HR leaders are seriously underestimating the power of a good performance review
Despite a burning desire to receive regular feedback, less than half of your people are getting reviews from their managers – according to a new report.
A study from Eagle Hill Consulting found that only 48% of employees receive feedback on an annual or semi-annual basis, with a smaller eight percent saying they’ve never received feedback on their work. This is much to the ire of your people, with the report pointing out that more than half of workers said they want a review on their work performance.
In particular, 63% of workers seek a more "in the moment" feedback when it comes to their work, with younger workers (74%) wanting for this more than older staff (57%).
Melissa Jezior, president and chief executive officer (CEO) of Eagle Hill Consulting, described the situation as "problematic."
"It's problematic that about half of employees are receiving feedback only once or twice a year," said Jezior in a statement. "Employees need more ongoing and constructive feedback to be successful, and this research indicates they want more, especially younger workers."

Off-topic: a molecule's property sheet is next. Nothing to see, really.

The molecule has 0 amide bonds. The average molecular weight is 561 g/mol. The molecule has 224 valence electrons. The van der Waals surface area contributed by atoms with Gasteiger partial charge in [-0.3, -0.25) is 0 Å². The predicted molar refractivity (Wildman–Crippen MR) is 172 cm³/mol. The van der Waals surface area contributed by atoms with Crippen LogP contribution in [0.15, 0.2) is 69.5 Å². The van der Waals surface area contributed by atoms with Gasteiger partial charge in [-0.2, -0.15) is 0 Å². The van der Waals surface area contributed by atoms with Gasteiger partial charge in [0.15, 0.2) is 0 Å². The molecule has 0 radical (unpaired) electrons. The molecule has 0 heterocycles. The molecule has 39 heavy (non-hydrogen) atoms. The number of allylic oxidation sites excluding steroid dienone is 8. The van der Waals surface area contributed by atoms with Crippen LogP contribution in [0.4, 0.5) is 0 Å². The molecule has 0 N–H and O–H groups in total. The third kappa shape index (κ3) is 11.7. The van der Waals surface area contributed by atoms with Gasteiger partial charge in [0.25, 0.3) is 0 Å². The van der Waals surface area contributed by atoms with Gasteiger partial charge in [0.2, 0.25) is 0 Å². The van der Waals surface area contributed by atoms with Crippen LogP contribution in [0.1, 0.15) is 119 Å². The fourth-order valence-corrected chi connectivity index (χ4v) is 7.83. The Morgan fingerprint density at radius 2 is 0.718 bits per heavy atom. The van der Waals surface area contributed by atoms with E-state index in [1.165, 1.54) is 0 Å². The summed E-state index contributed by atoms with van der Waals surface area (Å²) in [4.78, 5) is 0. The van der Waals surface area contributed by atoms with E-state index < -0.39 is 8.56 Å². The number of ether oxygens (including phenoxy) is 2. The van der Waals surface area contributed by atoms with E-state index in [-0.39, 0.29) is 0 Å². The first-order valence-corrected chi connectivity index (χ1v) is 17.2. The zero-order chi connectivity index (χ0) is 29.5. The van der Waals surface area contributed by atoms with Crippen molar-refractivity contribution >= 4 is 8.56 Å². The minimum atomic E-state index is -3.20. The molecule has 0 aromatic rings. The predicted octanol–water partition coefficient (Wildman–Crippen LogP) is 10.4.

Based on the report's findings, providing feedback is critical given its positive impact on employees and the organisation in general. About 82% of workers said they feel valued when someone takes time to give them feedback, while another 79% said they feel feedback is important to their professional development.
Receiving feedback from their bosses could be because of various factors, but the report underscored the impact of work arrangements, an aspect that has gone a massive change since the pandemic began.
According to the study, 38% of hybrid workers said getting feedback was a challenge. This is the same for 25% of fully remote and 19% of in-person workers.
"Two years ago, employers were thrust into remote work environments, and everyone was making the best of it. Now, many employers recognize that hybrid and remote work are viable options with benefits for both employees and employers," said Jezior.
"But it's challenging, especially when it comes to providing employees with the feedback they need to accomplish their goals and advance in their career."
The CEO advised employers to establish a system that could promote immediate feedback to staff.
"The key to better feedback for employers is to set up more frequent formal mechanisms for feedback and to foster a culture that embraces and promotes more 'in the moment' conversations about performance," said Jezior.
For 31% of hybrid workers, 22% of remote employees, and 16% of in-person staff, they also said having more forums to gather feedback from team leads is what they need to succeed in their work environment.